Sidestepping Congress, Trump issues Executive Orders on coronavirus relief
Washington, DC – Following through on an earlier threat due to stalled negotiations for another round of stimulus for coronavirus relief on Capitol Hill, President Trump issued four executive orders on Saturday designed to continue loan and eviction protections for some, and provide tax relief for most workers making below $100,000 per year.
The first of the executive orders would extend unemployment benefits to $400 a week. Using authority under an existing law, Trump’s order would require states to cover 25 percent (or $100) of the weekly benefits. The extra $400 a week, assuming states choose to participate, would extend through the end of 2020. “This is the money they need, this is the money they want, and this gives them a great incentive to go back to work,” Trump said on Saturday, CNBC reported.
The second order provides for a deferral of payroll tax for employees making under $100,000 between September 1, 2020, until December 31, 2020. Trump’s order raised questions whether the payroll tax relief is even going to happen, and if the President even has the authority to make such a decision. Republican Senator Ben Sasse of Nebraska wrote in a statement that, “President Trump does not have the power to unilaterally rewrite the payroll tax law. Under the Constitution, that power belongs to the American People acting through their members of Congress.” While the order references a disaster law and the President’s ability to defer taxes, it does not guarantee the taxes will ultimately be forgiven. That is something that Congress will likely have to decide between now and the end of the year.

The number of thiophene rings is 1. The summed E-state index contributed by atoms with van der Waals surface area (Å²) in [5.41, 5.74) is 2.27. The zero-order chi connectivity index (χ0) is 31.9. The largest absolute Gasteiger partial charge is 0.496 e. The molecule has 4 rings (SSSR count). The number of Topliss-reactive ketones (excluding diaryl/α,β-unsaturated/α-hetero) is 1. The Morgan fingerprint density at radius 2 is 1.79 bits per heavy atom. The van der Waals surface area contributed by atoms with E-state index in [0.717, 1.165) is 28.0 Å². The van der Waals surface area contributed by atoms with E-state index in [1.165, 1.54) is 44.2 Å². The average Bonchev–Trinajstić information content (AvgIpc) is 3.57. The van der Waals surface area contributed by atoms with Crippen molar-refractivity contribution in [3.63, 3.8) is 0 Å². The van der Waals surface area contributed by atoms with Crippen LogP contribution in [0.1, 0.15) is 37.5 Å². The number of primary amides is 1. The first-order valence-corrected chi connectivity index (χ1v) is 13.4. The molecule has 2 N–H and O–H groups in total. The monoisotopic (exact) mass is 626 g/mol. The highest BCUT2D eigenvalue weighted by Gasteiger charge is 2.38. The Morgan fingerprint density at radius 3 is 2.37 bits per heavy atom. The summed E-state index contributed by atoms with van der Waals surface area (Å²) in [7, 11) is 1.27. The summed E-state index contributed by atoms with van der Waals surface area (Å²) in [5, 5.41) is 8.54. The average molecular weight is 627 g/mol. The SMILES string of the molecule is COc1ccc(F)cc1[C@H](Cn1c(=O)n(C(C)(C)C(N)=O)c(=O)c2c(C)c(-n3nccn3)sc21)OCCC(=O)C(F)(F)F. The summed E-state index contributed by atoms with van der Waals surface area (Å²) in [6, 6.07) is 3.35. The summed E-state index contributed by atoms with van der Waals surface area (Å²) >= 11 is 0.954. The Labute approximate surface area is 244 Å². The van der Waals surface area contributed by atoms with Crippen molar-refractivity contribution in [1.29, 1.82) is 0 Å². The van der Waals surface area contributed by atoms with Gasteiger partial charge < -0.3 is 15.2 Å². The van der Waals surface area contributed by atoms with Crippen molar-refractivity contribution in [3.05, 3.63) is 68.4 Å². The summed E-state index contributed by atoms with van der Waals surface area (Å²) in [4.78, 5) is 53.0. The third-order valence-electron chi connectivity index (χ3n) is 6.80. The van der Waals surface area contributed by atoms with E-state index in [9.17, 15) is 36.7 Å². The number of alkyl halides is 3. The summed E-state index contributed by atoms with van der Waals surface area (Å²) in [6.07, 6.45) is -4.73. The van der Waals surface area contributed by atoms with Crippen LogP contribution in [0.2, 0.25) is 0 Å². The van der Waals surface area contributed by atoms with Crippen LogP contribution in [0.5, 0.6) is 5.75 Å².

Trump’s third order extended the relief for student loan borrowers with federal loans. The CARES Act, which passed in March 2020, paused all payments for federal student loans, set interest rates at zero percent, and halted the collection of federal student loan debt. Trump on Saturday extended those benefits until December 31, 2020.
The fourth order requires all foreclosures related to the economic fallout of the coronavirus to be halted and applies to people in properties with a federally backed loan. A moratorium under the initial CARES Act expired in late July. House Speaker Nancy Pelosi said that the order was “meaningless” without direct rental assistance.
Both chambers of Congress will return to Washington this week, delaying their customary summer recess to continue to try and reach a broader deal that could include additional $1,200 stimulus checks and more unemployment insurance benefits.